When the FBI confirmed that NASCAR driver Bubba Wallace was not the target of a hate crime, he responded by saying that he "was relieved." His girlfriend, Amanda Carter, echoed this sentiment on Tuesday with a post on Instagram. She expressed relief about the investigation's outcome and said that she is "thankful" that Wallace wasn't targeted.
"I am so thankful that this was not a purposeful act, I am so thankful you are safe. For those who have stood with Bubba, keep standing. #istandwithbubba and #istillstandwithbubba," Carter wrote on Instagram. This statement was part of a longer message in which she said she is proud of Wallace for standing up for what is right. She also addressed those making comments about the NASCAR driver on social media and saying that he "purposely created a hoax."
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"I wish the people saying hurtful comments knew you," Carter continued. "I wish everyone knew you. I hope people continue to stand with you because you're standing for so many others... so many little boys and girls who dream of going fast but haven't seen someone who looks like them, for all the new and old fans who felt uncomfortable coming to a race and for everyone who has experienced racism."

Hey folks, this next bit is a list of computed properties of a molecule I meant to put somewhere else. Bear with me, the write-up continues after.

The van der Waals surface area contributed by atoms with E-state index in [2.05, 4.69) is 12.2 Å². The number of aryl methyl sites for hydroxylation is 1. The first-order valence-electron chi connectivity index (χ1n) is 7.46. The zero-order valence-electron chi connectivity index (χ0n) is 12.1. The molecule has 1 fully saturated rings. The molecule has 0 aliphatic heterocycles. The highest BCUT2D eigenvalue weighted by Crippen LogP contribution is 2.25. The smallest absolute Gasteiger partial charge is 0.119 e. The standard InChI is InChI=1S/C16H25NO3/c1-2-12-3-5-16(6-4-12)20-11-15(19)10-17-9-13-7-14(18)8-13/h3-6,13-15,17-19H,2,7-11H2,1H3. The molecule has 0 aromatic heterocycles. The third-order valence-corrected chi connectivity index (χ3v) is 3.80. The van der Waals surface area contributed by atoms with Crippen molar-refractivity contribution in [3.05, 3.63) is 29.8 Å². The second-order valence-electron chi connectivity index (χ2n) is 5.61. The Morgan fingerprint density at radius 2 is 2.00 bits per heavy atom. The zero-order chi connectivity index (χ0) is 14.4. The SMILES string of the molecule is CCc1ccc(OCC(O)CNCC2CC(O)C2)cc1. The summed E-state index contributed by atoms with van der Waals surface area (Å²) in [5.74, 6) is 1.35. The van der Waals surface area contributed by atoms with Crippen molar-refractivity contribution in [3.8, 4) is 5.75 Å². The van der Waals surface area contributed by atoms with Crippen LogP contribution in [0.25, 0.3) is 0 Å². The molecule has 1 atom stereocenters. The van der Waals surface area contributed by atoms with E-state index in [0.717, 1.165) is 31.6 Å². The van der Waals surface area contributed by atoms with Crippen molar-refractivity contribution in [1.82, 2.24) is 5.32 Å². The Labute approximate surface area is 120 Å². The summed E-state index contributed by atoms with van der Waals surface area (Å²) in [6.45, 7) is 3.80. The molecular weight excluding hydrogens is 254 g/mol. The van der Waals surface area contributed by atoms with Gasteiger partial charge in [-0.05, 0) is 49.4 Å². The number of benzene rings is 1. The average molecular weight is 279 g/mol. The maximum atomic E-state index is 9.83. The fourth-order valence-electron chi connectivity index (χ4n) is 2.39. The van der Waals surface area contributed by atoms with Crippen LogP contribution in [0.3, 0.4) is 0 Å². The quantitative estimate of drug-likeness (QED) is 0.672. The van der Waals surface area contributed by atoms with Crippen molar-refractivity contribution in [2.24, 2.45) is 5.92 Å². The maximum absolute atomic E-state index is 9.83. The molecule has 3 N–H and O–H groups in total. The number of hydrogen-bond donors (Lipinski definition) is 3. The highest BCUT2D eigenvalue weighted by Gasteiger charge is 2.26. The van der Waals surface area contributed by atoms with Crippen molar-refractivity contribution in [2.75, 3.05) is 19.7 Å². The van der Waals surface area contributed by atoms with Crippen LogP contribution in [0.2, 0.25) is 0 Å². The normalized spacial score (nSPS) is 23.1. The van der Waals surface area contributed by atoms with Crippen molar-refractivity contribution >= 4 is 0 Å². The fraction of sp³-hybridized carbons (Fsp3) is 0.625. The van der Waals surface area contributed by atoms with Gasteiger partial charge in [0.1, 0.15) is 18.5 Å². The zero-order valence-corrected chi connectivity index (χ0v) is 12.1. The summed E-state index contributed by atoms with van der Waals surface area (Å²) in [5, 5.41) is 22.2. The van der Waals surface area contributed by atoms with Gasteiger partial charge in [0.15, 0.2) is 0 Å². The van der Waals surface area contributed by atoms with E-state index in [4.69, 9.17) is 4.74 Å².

While some social media users have criticized Wallace for driving a car with a Black Lives Matter paint scheme or for conducting interviews on CNN, others have applauded him. They expressed admiration after he pushed for NASCAR to ban the Confederate flag. Some even began watching professional stock car racing for the first time in their lives.
The list of those that reached out to Wallace includes former Tennessee Titans safety Bernard Pollard Jr. and New Orleans Saints running back Alvin Kamara. The two NFL stars both watched races to support Wallace, and Kamara even attended the Dixie Vodka 400 while repping No. 43 gear. He also sent a massive box of Airheads candy to the NASCAR driver.
Pollard, on the other hand, is still learning the intricacies of NASCAR but is making his fandom known. He has live-tweeted every race since racing's governing body banned the Confederate flag and has even done some research about the various rules. Before Wallace being more vocal about specific policies, Pollard did not watch the sport or even know that the driver existed.